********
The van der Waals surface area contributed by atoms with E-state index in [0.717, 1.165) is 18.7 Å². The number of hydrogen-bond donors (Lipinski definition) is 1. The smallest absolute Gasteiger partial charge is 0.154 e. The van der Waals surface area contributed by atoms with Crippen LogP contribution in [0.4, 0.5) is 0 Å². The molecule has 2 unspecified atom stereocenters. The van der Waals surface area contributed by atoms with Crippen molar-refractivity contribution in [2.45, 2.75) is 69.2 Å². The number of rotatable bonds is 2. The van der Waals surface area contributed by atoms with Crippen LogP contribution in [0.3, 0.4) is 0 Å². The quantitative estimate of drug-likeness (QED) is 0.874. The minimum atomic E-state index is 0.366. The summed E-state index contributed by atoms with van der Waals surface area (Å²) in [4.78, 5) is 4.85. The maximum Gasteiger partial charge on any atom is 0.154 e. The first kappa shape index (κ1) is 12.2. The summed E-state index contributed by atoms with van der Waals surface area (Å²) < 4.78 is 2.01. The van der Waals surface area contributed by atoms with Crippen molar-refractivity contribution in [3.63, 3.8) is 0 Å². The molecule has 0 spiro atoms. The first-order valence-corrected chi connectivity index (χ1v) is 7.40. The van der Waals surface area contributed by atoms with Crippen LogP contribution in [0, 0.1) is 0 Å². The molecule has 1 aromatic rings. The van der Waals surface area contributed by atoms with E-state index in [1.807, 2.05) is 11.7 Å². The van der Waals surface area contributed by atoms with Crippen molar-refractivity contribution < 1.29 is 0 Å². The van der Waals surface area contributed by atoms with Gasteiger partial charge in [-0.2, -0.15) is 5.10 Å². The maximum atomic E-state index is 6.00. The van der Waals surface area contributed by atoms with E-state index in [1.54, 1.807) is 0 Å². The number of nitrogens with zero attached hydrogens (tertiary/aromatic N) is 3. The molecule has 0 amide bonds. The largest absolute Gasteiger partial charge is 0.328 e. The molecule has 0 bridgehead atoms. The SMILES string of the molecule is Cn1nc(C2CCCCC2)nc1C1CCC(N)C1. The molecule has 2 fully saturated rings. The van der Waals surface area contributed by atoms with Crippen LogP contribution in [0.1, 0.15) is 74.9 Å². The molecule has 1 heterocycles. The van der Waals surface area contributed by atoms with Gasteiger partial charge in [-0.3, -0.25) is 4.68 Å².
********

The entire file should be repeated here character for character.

The van der Waals surface area contributed by atoms with E-state index in [0.717, 1.165) is 18.7 Å². The number of hydrogen-bond donors (Lipinski definition) is 1. The smallest absolute Gasteiger partial charge is 0.154 e. The van der Waals surface area contributed by atoms with Crippen LogP contribution in [0.4, 0.5) is 0 Å². The molecule has 2 unspecified atom stereocenters. The van der Waals surface area contributed by atoms with Crippen molar-refractivity contribution in [2.45, 2.75) is 69.2 Å². The number of rotatable bonds is 2. The van der Waals surface area contributed by atoms with Crippen LogP contribution in [0.3, 0.4) is 0 Å². The quantitative estimate of drug-likeness (QED) is 0.874. The minimum atomic E-state index is 0.366. The summed E-state index contributed by atoms with van der Waals surface area (Å²) in [4.78, 5) is 4.85. The maximum Gasteiger partial charge on any atom is 0.154 e. The first kappa shape index (κ1) is 12.2. The summed E-state index contributed by atoms with van der Waals surface area (Å²) < 4.78 is 2.01. The van der Waals surface area contributed by atoms with Crippen molar-refractivity contribution in [3.63, 3.8) is 0 Å². The molecule has 0 spiro atoms. The first-order valence-corrected chi connectivity index (χ1v) is 7.40. The van der Waals surface area contributed by atoms with Crippen LogP contribution in [0, 0.1) is 0 Å². The molecule has 1 aromatic rings. The van der Waals surface area contributed by atoms with E-state index in [1.807, 2.05) is 11.7 Å². The van der Waals surface area contributed by atoms with Crippen molar-refractivity contribution < 1.29 is 0 Å². The van der Waals surface area contributed by atoms with Gasteiger partial charge in [-0.2, -0.15) is 5.10 Å². The maximum atomic E-state index is 6.00. The van der Waals surface area contributed by atoms with E-state index in [1.54, 1.807) is 0 Å². The number of nitrogens with zero attached hydrogens (tertiary/aromatic N) is 3. The molecule has 0 amide bonds. The largest absolute Gasteiger partial charge is 0.328 e. The molecule has 0 bridgehead atoms. The SMILES string of the molecule is Cn1nc(C2CCCCC2)nc1C1CCC(N)C1. The molecule has 2 fully saturated rings. The van der Waals surface area contributed by atoms with Crippen LogP contribution in [0.1, 0.15) is 74.9 Å². The molecule has 1 heterocycles. The van der Waals surface area contributed by atoms with Gasteiger partial charge in [-0.3, -0.25) is 4.68 Å².